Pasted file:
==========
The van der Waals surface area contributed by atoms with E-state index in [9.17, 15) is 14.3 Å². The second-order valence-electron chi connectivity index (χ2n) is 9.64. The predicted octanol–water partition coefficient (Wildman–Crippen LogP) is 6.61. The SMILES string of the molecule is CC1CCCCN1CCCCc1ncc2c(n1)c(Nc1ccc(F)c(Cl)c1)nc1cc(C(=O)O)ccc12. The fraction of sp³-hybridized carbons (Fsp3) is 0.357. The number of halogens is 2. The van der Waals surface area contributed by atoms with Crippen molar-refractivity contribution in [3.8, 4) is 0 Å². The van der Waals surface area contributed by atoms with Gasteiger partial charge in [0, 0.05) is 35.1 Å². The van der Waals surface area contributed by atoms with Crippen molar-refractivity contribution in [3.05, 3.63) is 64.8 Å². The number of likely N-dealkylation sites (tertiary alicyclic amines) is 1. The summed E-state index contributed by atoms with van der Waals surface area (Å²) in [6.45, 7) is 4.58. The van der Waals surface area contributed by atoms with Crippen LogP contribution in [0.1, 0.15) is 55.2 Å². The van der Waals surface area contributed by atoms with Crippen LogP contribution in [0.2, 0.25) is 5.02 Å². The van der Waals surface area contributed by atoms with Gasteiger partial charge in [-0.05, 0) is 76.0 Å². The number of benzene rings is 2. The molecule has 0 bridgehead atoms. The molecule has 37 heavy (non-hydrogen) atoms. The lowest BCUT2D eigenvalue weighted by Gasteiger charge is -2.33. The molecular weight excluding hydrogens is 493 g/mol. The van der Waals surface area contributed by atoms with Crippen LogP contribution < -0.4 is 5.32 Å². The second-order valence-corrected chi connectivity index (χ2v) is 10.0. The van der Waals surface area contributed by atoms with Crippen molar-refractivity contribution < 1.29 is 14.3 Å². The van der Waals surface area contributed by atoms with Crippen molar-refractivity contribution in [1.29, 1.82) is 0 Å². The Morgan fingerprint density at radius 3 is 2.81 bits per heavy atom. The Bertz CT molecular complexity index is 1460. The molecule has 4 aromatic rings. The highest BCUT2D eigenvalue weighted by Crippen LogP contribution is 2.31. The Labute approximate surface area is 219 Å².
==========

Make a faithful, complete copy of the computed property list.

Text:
The van der Waals surface area contributed by atoms with E-state index in [9.17, 15) is 14.3 Å². The second-order valence-electron chi connectivity index (χ2n) is 9.64. The predicted octanol–water partition coefficient (Wildman–Crippen LogP) is 6.61. The SMILES string of the molecule is CC1CCCCN1CCCCc1ncc2c(n1)c(Nc1ccc(F)c(Cl)c1)nc1cc(C(=O)O)ccc12. The fraction of sp³-hybridized carbons (Fsp3) is 0.357. The number of halogens is 2. The van der Waals surface area contributed by atoms with Crippen molar-refractivity contribution in [3.8, 4) is 0 Å². The van der Waals surface area contributed by atoms with Gasteiger partial charge in [0, 0.05) is 35.1 Å². The van der Waals surface area contributed by atoms with Crippen molar-refractivity contribution in [3.05, 3.63) is 64.8 Å². The number of likely N-dealkylation sites (tertiary alicyclic amines) is 1. The summed E-state index contributed by atoms with van der Waals surface area (Å²) in [6.45, 7) is 4.58. The van der Waals surface area contributed by atoms with Crippen LogP contribution in [0.1, 0.15) is 55.2 Å². The van der Waals surface area contributed by atoms with Crippen LogP contribution in [0.2, 0.25) is 5.02 Å². The van der Waals surface area contributed by atoms with Gasteiger partial charge in [-0.05, 0) is 76.0 Å². The number of benzene rings is 2. The molecule has 0 bridgehead atoms. The molecule has 37 heavy (non-hydrogen) atoms. The lowest BCUT2D eigenvalue weighted by Gasteiger charge is -2.33. The molecular weight excluding hydrogens is 493 g/mol. The van der Waals surface area contributed by atoms with Crippen LogP contribution < -0.4 is 5.32 Å². The second-order valence-corrected chi connectivity index (χ2v) is 10.0. The van der Waals surface area contributed by atoms with Crippen molar-refractivity contribution < 1.29 is 14.3 Å². The van der Waals surface area contributed by atoms with Crippen molar-refractivity contribution in [1.29, 1.82) is 0 Å². The Morgan fingerprint density at radius 3 is 2.81 bits per heavy atom. The Bertz CT molecular complexity index is 1460. The molecule has 4 aromatic rings. The highest BCUT2D eigenvalue weighted by Crippen LogP contribution is 2.31. The Labute approximate surface area is 219 Å².